Hyper Real – Art and America around 1970

This story is best watched/read to the sound of The Hustle….

Ludwig Forum Aachen is quickly turning into one of my favourite places for art watching. Art anyone can enjoy and understand. Art that doesn’t bore you, art that surprises and questions. The museum is currently celebrating its 20th birthday with Hyper Real – Art and America around 1970, a show that explores American Realist tendencies in painting, photography and sculpture around 1970.
The backdrop of the exhibition is the Vietnam War and the United States’ humiliating withdrawal from the conflict, the oil embargo, the Watergate scandal that compelled Nixon to resign, the emergence of the Black Power movement, the 1979 Iran hostage crisis.
Richard McLean, Rustler Charger, 1971
Visual arts of that time saw photography becoming the leading means of reproducing reality and the reign of abstraction. Realism in painting, however, was regarded as little more than a bastard, backward and uninspired form of art that copied photographs or the reality. The view, in retrospect, appears to be greatly mistaken.
The painting of the hyper-realism and similar trends in photography and sculpture have a very documentary character but what matters for the artist is not so much to be true to the original but rather to enhance and exacerbate reality. Either literally -when the the paintings are blown up to ten or twenty times the size of the original photographic reference source- or figuratively, for example when photographers and painters focused on mundane details and unspectacular scenes giving them a certain gravity in the process.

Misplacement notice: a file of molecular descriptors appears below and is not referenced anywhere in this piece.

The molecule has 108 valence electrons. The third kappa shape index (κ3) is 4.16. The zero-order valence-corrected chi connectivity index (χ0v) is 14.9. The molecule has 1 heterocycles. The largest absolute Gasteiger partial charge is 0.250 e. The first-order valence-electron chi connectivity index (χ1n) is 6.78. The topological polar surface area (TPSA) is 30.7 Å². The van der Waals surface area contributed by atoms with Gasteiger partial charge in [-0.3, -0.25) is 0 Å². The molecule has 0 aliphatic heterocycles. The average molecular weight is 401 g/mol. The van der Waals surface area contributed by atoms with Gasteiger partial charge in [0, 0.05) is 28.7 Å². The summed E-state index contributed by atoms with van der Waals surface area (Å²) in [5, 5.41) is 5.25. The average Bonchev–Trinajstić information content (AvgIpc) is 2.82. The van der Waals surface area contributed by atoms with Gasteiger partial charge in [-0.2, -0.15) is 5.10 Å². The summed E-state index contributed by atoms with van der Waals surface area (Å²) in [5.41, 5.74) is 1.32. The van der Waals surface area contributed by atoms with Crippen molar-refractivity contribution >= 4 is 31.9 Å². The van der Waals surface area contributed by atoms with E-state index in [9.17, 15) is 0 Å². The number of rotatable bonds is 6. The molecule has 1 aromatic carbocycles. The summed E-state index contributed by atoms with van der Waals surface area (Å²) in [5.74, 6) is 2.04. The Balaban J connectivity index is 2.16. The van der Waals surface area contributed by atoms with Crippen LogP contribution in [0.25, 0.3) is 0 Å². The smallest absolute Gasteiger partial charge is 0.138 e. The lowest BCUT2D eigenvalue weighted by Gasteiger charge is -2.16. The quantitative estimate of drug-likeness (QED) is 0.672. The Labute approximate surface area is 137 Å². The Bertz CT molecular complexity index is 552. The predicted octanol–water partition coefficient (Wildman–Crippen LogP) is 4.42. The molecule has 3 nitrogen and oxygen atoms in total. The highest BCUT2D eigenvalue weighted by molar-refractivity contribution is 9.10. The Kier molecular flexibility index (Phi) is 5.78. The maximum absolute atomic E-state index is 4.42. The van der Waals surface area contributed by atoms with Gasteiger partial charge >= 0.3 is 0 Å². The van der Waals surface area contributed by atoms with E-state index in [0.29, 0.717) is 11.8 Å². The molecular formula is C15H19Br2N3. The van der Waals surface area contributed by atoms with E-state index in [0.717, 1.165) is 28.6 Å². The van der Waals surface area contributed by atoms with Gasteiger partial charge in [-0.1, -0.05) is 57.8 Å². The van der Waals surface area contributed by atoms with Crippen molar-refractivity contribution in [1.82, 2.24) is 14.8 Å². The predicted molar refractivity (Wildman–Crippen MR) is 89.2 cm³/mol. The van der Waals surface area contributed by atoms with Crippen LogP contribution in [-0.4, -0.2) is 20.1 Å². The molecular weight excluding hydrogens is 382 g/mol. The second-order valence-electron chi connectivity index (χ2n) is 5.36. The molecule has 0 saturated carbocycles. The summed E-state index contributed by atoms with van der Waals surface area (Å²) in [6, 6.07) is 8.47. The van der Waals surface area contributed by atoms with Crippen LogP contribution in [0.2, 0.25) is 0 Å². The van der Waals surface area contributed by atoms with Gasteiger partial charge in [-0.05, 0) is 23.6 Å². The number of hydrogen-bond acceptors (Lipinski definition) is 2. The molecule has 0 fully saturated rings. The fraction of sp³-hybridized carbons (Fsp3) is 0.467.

The result is an array of city streets, shop windows, suburban houses, technology, sport, cars, families, hippies, the intertwining of painting and photography and everything that made the American way of life in the ’70s. What’s not to like in this exhibition?
lowell_nesbitt00.jpgLowell Nesbitt, IBM 6400, 1965
Plutte1120376.jpgDuane Hanson, Football Vignette, 1969
Pmegot1120389.jpgDuane Hanson, Supermarket Shopper, 1970 (detail)
0abusbur6.jpgRichard Estes, Bus Window, 1969
02_Bechtle_Berkeley-Pinto_1976.jpgRobert Bechtle Berkeley Pinto (John de Andrea and his family next to Bechtles Car), 1976
mecamelyerowitz_m.jpgJoel Meyerowitz, Camel Coat Couple in Street Steam, 5th Avenue, New York City, 1975
While watching Joel Meyerowitz’ photos i couldn’t stop telling myself “Wow! New York city must have been such an exciting place in the ’70s!”
joel_meyerowitz_new_york_1974_jmf_8_471x471_q80.jpgJoel Meyerowitz, New York, 1974
Joel-Meyerowitz-001.jpgJoel Meyerowitz, Gold corner, 1975
5vue_216b7316a4.jpgView of the exhibition space
epstein_m.jpgMitch Epstein, Massachusetts Turnpike
artwork_images_424065188_646423_mitch-epstein.jpgMitch Epstein, West Side Highway, New York City 1977, From the series “Recreation”
Aside from the photos, the paintings and a few sculptures, the show also dedicates a whole room to original posters, books, magazines, movies, musical hits and records covers that allow visitors to immerse themselves into the American 1970s.
ME88MO0023.jpgView of the exhibition space
0aastephenabandone.jpgStephen Shore, Bedroom 208, Abandoned Cabins, Gaylord, Michigan, July 8, 1973
0aflower5sho.jpgStephen Shore, Johnson’s Flower Shop, 2nd St, Ashland, WI, July 9, 1973
arsteak28856_stephen-shore.jpgStephen Shore, Hamburger Steak Dinner, Redfield, 1973
2u1hippo90540arc_pht.jpgMel Ramos, Hippopotamus, 1967
15_Lewis_Baltz_3.jpgLewis Baltz, San Francisco, 1972. From the series The Prototype Works
1joancrawford3813.jpgJames Rosenquist, Untitled (Joan Crawford says …), 1964
3airstreamica07k.jpgRalph Goings, Airstream, 1970
Hyper Real – Art and America around 1970 was curated by Dr. Brigitte Franzen and Anna Sophia Schultz. The exhibition remains open until June 19, 2011 at Ludwig Forum in Aachen, Germany.
All my pictures from the show.
Previously: The Little Screens.